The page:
Webinar: How to unleash DER in California by fixing transmission cost allocation distortions
The Clean Coalition's Doug Karpa presented at this webinar, which took place on May 10, 2018.
Doug Karpa, Policy Director with the Clean Coalition, presented on the Transmission Access Charges (TAC) Campaign in a webinar that took place on May 10, 2018.
Transmission costs in California are excessive and growing. At the current rate, within a handful of years, transmission costs will surpass the costs of generating electricity. Well-established distributed energy resources (DER) can reduce needs for new transmission infrastructure, and DER have already saved California ratepayers billions of dollars in avoided transmission costs. But the way transmission costs are recovered does not recognize the mitigation efforts of DER-friendly load-serving entities (LSEs) that operate in Participating Transmission Owner (PTO) utility service territories. This distortion is a major barrier to DER for all LSEs operating in PTO utility service territories, including all Community Choice agencies in California. The distortion essentially steals 3 cents per kWh associated with local generation.
This webinar detailed:
- How transmission access charges are currently structured in California, including where it is done right and where it is done wrong
- How the current structure creates market distortions that are stacked against DER, and how an easy fix that already applies in non-PTO utility service territories can be applied consistently across California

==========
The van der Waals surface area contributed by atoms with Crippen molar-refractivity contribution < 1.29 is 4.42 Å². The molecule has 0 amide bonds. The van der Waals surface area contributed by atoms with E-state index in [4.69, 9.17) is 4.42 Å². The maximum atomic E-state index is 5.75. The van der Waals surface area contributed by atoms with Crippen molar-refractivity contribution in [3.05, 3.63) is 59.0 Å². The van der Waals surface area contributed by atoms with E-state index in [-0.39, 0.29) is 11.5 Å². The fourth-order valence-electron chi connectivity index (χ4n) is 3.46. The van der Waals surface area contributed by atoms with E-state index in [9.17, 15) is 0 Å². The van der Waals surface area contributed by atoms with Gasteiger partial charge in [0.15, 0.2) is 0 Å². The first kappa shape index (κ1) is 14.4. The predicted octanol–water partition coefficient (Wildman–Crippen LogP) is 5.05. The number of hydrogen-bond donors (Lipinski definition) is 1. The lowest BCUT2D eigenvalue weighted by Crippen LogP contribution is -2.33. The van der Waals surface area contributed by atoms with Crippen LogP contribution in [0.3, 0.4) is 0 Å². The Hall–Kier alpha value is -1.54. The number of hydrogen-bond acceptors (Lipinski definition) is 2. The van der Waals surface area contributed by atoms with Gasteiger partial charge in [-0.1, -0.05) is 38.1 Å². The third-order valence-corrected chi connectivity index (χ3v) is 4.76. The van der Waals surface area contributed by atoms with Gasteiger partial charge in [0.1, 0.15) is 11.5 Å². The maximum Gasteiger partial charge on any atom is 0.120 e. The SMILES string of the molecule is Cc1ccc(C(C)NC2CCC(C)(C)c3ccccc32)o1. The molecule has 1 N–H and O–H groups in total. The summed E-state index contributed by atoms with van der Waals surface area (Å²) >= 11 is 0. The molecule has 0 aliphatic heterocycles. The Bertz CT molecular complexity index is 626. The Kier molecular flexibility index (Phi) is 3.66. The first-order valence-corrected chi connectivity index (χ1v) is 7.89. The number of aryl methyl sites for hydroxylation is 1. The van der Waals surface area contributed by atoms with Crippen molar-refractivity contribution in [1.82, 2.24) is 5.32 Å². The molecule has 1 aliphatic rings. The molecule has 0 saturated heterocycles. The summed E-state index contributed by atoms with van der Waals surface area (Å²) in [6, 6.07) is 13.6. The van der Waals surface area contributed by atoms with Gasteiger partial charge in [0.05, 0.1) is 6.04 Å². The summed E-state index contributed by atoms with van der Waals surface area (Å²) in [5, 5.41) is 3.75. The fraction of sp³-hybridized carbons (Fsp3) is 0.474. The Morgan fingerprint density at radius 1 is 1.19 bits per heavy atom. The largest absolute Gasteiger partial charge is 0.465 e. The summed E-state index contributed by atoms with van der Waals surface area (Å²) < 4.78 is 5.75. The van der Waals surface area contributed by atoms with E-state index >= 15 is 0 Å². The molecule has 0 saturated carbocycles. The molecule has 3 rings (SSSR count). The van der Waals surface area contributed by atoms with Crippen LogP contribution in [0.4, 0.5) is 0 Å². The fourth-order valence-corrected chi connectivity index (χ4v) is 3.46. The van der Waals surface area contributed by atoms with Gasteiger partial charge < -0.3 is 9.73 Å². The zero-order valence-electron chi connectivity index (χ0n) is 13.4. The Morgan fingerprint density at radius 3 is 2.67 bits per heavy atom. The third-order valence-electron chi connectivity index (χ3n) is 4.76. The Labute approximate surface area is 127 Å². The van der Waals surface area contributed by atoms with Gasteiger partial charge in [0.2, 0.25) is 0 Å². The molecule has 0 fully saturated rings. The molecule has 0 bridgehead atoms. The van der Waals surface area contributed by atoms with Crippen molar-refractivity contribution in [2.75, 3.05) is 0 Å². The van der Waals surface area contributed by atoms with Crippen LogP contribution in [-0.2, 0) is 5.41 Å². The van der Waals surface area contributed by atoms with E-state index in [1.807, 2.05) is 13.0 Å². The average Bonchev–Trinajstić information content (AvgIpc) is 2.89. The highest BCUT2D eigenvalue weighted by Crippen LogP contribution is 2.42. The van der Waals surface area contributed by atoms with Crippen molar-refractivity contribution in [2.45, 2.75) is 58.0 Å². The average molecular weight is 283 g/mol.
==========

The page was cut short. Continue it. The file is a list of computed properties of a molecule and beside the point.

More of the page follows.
- How fixing the transmission cost allocation distortion will reshape California’s energy system to take full advantage of the benefits of DER, including the trifecta of environmental, economic, and resilience benefits
Go here for more information on the TAC Campaign.
Doug Karpa has worked on environmental and energy issues from a range of perspectives since 2009. Prior to joining the Clean Coalition, he worked as Legal Program & Scientific Policy Director at Turtle Island Restoration Network and in public interest legal practice, working with a range of public interest clients such as the Sierra Club, the Center for Biological Diversity, the Natural Resources Defense Council, the Environmental Defense Fund, and the Resource Renewable Institute. Doug also worked at two major national law firms representing energy companies and other developers on utility scale solar projects, energy plants, and other major projects. He is licensed to practice law in California.